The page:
“Libraries raised me.”
If it were not for a library, I would not be a writer.
As child, it was a place of fun, where I would sit cross-legged, surrounded by numerous picture books, because when you are 4 years old, why read one book when you can read six at time, as my Dad waited for me patiently to choose the three that I could take home with me.
Leaving pictures for words, I entered the world of Roald Dahl, fascinated by the tales he weaved and Quentin Blake’s eclectic illustrations of Matilda, Fantastic Mr Fox and The Witches. A love affair that has continued until adulthood to the point that I still leave my bedroom window open at night and secretly hope that The BFG will send me a dream as he passes.
As an adult, I Immersed myself within the worlds created and visited the world of my imagination without leaving my room, seeing realms in Middle Earth with Tolkein, the gritty inner city streets of London with Martina Cole and the out of the ways towns of middle America with Nora Roberts.
And to this day, the most vivid and happiest memories of my childhood were of being in the local library with my Dad and it was the imagination fostered within these books and these great buildings that has made me the writer that I am today.
Fast forward to last year and I found myself outside Kirkcaldy library on a Saturday morning and saw something I didn’t expect..
There was a queue to get into the building.
Finding all the reference tables occupied, I took myself up the family research room and began writing, happily immersing myself within the peaceful silence of my surroundings.
A couple of hours and a coffee break later, I chatted away, as I often do, to the librarian about a couple obscure subjects I was reserching and a few minutes later I found myself with a list of suggestions and access to some archived newspapers clips – exactly what I was looking for. For if a librarian can't find it doesn't exist.,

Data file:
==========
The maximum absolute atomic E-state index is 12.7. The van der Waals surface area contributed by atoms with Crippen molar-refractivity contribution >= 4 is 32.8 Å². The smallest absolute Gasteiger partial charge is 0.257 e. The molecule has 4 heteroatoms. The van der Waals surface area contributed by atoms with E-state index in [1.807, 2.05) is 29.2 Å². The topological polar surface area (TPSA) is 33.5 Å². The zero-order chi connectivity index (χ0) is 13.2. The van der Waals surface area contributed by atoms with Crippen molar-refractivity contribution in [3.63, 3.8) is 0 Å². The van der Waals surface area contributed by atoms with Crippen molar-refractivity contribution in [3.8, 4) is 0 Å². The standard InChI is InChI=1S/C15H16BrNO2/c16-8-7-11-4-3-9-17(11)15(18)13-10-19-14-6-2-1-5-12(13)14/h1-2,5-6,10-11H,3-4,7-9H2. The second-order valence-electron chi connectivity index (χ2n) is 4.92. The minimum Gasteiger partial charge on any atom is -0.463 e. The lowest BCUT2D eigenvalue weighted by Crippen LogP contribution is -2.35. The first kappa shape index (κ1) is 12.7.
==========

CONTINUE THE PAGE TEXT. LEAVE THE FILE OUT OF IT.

Leaving the library later in the afternoon, I found myself looking at the people sitting in café, in the reference room and as I returned a book, I overheard a conversation between an elderly gentleman and a librarian as he told her what he had done with his day and that’s when I fully appreciated that a library is not just a building to house a collection of books.
A library is a community centre by another name.
So, when I tead last year of the proposal and subsequent decision to close 16 libraries within Fife. I reacted to the news with genuine upset.
How can these places, these treasures that are so needed not just within the Fife community but every community be eligible for destruction because of a budget cuts.
Then I wondered about the children who may not have access to free books, I thought about the queue of people who may have nowhere else to go and I thought about that elderly gentlemen who may not have someone to talk to.
Libraries are the souls of our communities and we can’t let them go without a fight.
There must be another way.
There has to be another way.
So, if I could leave with you with one parting request, I would like it to be this; please support the 38 Degrees campaign by taking a minute, not even that, to send an e-mail to the 16 elected councilors who have an important decision to make this coming Tuesday. They can keep the libraries open for another 12 months and this may just be the time that they need to survive long-term.
We all have a voice and we can all make a difference.